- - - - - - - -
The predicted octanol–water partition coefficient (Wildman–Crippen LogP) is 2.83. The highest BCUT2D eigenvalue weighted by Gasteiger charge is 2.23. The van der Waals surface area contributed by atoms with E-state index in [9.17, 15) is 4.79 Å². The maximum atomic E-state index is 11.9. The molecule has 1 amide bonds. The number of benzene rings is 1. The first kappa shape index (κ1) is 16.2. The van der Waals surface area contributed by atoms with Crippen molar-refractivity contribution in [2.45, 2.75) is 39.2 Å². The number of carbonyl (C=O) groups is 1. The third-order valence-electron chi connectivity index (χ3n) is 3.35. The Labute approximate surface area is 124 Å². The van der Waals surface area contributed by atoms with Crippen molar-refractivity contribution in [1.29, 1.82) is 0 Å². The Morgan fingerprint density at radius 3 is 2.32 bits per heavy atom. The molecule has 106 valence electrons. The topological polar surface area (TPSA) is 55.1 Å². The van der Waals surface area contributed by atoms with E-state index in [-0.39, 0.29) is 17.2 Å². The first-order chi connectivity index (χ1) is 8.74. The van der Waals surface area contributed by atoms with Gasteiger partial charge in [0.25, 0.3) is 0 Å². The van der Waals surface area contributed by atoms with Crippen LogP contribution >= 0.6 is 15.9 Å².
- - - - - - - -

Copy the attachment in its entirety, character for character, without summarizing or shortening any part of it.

The predicted octanol–water partition coefficient (Wildman–Crippen LogP) is 2.83. The highest BCUT2D eigenvalue weighted by Gasteiger charge is 2.23. The van der Waals surface area contributed by atoms with E-state index in [9.17, 15) is 4.79 Å². The maximum atomic E-state index is 11.9. The molecule has 1 amide bonds. The number of benzene rings is 1. The first kappa shape index (κ1) is 16.2. The van der Waals surface area contributed by atoms with Crippen molar-refractivity contribution in [2.45, 2.75) is 39.2 Å². The number of carbonyl (C=O) groups is 1. The third-order valence-electron chi connectivity index (χ3n) is 3.35. The Labute approximate surface area is 124 Å². The van der Waals surface area contributed by atoms with Crippen molar-refractivity contribution in [1.29, 1.82) is 0 Å². The Morgan fingerprint density at radius 3 is 2.32 bits per heavy atom. The molecule has 106 valence electrons. The topological polar surface area (TPSA) is 55.1 Å². The van der Waals surface area contributed by atoms with E-state index in [-0.39, 0.29) is 17.2 Å². The first-order chi connectivity index (χ1) is 8.74. The van der Waals surface area contributed by atoms with Gasteiger partial charge in [0.25, 0.3) is 0 Å². The van der Waals surface area contributed by atoms with Crippen LogP contribution >= 0.6 is 15.9 Å².